>I meant to say, are there really people who don't agree that
>"you have to have a *theory* of what makes laws good and bad
>before condemning particular laws"?
It's just that some of the statements I was reading struck me as
under-theorised, hence my comment (but who knows?). E.g the "taxation is
theft" meme seems to avoid questions about when is it and is it not *morally
reasonable* to have legal norms relating to property based on considerations
similar to Locke's theory, or the homesteading theory? When is it *morally
reasonable* to qualify such property laws with laws relating to an
obligation to pay taxes (to contribute to social aims etc)? To me, there's a
lot of theorising that needs to be done here and what I can see of it casts
doubt on simple ideas about "taking what 'belongs' to someone else" or about
who first initiates force.
BTW (this is not in direct response to your comment) I'm really starting to
wonder show I should treat discussions of political philosophy on this list.
I see myself as in a minority position here in not accepting Randian
libertarianism or anything that closely resembles it, despite having broadly
libertarian instincts with regard to both social and economic issues. I do
acknowledge that there's some spread of positions among the libertarians -
for example, I think that Mike's attitude to corporations is quite different
from that of Felix. I think Mike's is the more consistent position, while
understanding the force of some of Felix's views.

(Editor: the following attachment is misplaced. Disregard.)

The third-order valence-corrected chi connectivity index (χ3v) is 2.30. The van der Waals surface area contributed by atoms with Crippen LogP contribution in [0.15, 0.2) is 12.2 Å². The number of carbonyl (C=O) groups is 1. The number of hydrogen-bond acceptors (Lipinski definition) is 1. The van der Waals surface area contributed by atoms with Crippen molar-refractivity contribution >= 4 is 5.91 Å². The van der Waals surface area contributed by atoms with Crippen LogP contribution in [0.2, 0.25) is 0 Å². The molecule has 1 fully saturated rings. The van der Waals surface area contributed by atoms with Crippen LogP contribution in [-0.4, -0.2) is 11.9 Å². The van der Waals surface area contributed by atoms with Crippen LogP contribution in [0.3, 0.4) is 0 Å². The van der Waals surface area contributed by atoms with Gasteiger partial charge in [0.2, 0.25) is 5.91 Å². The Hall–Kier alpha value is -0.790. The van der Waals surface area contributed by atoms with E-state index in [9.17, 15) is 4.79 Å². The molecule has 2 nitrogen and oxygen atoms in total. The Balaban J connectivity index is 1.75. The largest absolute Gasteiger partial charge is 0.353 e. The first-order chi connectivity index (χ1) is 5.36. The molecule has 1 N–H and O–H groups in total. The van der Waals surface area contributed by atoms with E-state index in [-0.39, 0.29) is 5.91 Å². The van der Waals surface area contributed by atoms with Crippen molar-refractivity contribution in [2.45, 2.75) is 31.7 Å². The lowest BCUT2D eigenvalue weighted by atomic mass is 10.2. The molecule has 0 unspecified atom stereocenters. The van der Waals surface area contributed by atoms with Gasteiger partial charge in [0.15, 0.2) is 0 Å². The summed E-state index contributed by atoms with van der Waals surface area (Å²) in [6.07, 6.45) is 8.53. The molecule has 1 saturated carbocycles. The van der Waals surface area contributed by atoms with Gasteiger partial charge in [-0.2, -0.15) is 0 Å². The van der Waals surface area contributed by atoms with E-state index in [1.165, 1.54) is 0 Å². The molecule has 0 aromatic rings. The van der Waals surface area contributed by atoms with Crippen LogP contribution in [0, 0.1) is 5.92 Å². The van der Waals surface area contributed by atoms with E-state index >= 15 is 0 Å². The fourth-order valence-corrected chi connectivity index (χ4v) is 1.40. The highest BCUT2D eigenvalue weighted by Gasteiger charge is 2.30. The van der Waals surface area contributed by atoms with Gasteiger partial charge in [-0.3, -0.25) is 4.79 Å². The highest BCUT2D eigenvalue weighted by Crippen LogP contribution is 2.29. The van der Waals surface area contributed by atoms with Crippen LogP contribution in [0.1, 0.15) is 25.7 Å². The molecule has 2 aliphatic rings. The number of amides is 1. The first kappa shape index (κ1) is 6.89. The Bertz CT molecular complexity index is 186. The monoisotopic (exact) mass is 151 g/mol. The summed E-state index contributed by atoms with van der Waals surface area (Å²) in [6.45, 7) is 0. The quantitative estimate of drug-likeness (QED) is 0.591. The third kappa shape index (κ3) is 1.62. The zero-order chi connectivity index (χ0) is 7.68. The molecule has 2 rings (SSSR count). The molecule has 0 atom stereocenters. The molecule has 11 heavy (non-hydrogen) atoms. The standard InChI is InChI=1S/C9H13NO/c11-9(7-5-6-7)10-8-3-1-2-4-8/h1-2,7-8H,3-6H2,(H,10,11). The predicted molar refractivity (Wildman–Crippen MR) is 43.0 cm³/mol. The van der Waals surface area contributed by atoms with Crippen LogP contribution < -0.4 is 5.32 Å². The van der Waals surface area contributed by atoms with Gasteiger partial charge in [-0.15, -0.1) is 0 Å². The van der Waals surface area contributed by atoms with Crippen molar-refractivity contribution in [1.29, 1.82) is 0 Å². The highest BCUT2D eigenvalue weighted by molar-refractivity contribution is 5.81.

All this is interesting, but if I keep speaking up with an alternative view
to the kind of libertarian philosophy that you, Mike, Felix, Daniel, Ralf,
Jerry and (I think) quite a few others all share, I can just see myself
getting bogged down in interminable, energy-sapping debate with people whom
I basically think of, or want to think of, as transhumanist allies.
My style of doing philosophy involves a lot of introspection and
soul-searching for my own deepest intuitions, etc (it involves very little
in the way of deploying ready-made answers), which I'd rather use for the
cause of opposing luddites etc than arguing about whether it is (or can be)
okay to have taxes to fund (or help fund) the military, the police, the
courts, schools, hospitals, universities, roads, welfare, a guaranted
minimum income, etc. Subject to considerations of economic efficiency (which
I have not discussed at all), I am not opposed to taxes for such reasons.
Most people I know off this list would not think that to be very
controversial, at least until I reached "welfare" and probably not until I
reached "guaranteed minimum income". However, it's obviously *very*
controversial on this list, at least once we get past "the courts".
I'm genuinely perplexed about this, Lee. I may soon have to move into
semi-lurk mode, or at least avoid such discussions, or my energies will just
be spread too thinly. Conversely, I sense that you and the others don't find
a lot of value in paragraphs that I might write along the lines of the one
above commencing "It's just that..." You don't want to go away and spend a
lot of time rethinking your most fundamental political beliefs, seeing
whether they're based on (or perhaps inconsistent with) anything deeper -
and why should you? Life is short for you as well, unless we win the battle
for transhumanism. But, in that case, I'm asking myself why should I do a
whole lot of philosophising that simply drains me and isn't of value to the
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This archive was generated by hypermail 2b30 : Fri Oct 12 2001 - 14:39:58 MDT